Robert Schmuhl, the Walter H. Annenberg-Edmund P. Joyce Chair in American Studies and Journalism at Notre Dame, suggests that fact checking is not a moderator's role. It is fair ground for the moderator to push candidate to "repeat or clarify" facts. "Preparation of the questions is crucial," he added.
NBC has suffered short-term damage to its brand, but University of Kansas political scientist Patrick Miller suggested the network does not face a political blacklist because of the recent gaffes. "No one is going to shut them out," Miller said. "Maybe a network like CNBC that has not been in the moderating game as much may face a risk that they could be excluded."
Do the Debates Matter?
The debates are "entirely too staged and inconsequential anyway," Miller said. Even in the case of the famed Nixon-Kennedy debate and Al Gore's eye rolls and audible sighs, Miller suggested, "decades of people in my field polling" show little proven impact from the televised sparring matches.
Voter turnout is more important than the debates and their alternating rounds of self promotion in terms of the swing votes, he said.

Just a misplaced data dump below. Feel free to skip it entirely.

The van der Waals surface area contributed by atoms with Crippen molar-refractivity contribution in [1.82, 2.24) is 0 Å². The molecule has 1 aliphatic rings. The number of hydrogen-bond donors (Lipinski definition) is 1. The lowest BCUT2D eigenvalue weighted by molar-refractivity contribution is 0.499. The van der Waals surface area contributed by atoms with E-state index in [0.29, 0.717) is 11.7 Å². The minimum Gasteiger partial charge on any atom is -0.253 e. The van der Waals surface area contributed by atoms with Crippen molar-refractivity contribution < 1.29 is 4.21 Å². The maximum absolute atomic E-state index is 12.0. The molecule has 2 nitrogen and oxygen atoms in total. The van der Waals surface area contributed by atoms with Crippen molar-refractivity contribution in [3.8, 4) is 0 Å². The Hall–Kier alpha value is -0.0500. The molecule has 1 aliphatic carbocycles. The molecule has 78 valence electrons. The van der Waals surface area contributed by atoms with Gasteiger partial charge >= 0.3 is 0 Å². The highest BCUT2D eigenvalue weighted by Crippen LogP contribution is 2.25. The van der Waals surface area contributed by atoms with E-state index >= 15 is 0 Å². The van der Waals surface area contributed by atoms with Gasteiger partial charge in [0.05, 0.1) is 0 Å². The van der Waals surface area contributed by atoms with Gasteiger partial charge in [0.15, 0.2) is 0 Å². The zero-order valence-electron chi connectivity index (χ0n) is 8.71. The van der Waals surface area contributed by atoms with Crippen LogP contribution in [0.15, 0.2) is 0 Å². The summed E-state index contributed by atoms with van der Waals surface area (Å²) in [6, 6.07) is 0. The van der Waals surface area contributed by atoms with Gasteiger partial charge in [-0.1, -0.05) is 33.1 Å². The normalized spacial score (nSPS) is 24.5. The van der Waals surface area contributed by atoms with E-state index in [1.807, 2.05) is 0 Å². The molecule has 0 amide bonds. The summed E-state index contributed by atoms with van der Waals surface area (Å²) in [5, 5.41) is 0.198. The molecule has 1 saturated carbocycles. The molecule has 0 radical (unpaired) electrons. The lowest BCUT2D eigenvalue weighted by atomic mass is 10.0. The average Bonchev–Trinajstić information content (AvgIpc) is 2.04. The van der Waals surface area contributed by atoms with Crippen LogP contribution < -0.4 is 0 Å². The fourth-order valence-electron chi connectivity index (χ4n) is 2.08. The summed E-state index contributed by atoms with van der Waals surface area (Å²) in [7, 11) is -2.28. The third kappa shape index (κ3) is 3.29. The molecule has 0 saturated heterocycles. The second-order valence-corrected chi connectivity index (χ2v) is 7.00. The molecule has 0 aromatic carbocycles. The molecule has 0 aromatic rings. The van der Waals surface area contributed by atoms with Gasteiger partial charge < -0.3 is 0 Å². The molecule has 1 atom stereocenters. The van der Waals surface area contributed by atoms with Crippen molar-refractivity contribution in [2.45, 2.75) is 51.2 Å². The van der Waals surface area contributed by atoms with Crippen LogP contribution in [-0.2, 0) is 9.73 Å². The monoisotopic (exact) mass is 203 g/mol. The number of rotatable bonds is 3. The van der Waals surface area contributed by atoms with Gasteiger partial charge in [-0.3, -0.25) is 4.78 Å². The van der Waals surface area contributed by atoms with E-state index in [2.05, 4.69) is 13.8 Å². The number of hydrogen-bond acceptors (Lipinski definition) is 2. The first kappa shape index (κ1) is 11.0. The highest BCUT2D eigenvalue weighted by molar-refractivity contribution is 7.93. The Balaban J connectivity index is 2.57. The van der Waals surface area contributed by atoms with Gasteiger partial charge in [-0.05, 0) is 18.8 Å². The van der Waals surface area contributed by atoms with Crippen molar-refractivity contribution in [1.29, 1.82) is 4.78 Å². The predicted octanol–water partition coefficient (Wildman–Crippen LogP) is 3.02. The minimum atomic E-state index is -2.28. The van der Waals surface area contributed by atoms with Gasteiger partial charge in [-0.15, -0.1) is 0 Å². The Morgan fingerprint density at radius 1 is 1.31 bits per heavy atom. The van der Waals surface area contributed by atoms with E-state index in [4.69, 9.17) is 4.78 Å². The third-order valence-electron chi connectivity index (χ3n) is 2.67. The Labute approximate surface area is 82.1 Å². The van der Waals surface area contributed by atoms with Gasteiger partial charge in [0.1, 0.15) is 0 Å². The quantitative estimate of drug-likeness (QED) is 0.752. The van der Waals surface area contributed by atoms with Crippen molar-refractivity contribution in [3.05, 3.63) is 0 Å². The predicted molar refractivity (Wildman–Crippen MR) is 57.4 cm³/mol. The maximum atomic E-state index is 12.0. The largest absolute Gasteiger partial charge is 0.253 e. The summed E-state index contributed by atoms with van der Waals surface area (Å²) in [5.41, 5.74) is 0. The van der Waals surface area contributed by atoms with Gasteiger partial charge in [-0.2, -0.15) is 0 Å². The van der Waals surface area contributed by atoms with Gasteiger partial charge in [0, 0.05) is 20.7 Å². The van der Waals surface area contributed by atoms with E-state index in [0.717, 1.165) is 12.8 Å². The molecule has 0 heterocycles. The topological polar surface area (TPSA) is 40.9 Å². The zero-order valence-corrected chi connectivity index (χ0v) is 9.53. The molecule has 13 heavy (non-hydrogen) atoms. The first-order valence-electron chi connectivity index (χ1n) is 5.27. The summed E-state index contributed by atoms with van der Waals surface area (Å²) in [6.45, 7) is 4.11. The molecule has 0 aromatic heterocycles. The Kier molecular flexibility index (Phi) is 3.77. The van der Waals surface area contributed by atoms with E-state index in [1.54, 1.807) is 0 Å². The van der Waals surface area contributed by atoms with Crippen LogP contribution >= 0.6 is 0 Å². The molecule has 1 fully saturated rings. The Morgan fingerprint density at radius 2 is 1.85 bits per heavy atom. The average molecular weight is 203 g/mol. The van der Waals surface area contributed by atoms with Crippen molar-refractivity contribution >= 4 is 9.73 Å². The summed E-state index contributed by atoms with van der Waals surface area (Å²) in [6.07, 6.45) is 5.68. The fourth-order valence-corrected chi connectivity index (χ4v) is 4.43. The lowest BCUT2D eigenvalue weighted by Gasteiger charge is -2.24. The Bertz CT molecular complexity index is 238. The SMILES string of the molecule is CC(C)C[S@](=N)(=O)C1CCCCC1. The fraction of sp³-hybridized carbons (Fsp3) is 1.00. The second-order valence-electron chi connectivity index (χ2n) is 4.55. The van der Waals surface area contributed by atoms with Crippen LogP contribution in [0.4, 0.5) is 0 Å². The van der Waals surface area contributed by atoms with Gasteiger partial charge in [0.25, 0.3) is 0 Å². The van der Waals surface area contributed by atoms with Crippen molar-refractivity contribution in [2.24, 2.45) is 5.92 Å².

While the debates may or may not drive voters to the ballot box, they will provide fodder for social media, which does not share Holt's concerns for judicious propriety.
On the 56th anniversary of the Kennedy-Nixon debate televised from CBS's Chicago studios, Facebook (FB) is the official social media sponsor. Snapchat will track the debates with its "live story" features and Twitter (TWTR) will livestream the event in partnership with Bloomberg.The MIT Media Lab is sifting through a database of tweets, digital media and other sources to map the burning issues in a deeply polarized electorate.
"There is no doubt that given the role of technology in atomizing audiences, it is time for a significant review of the debates and a consideration about alternative ways of going about the work," Harvard's Mele wrote. The question is whether Clinton versus Trump is really the best time to rewire the debates. "With the two most unpopular candidates in history, it is clear we need to evaluate the entire political process -- from voting on Tuesday to voter registration to the primary [and] caucus system," Mele added.
Tonight's debate will do little to shift the balance of power between the broadcasters and social media. The party with the most directly at stake could be Lester Holt, who is still building his personal brand after taking over for NBC anchor Brian Williams after yet another scandal. Fixing the debates is one thing. Holt can burnish his image by avoiding the mistakes of his predecessors.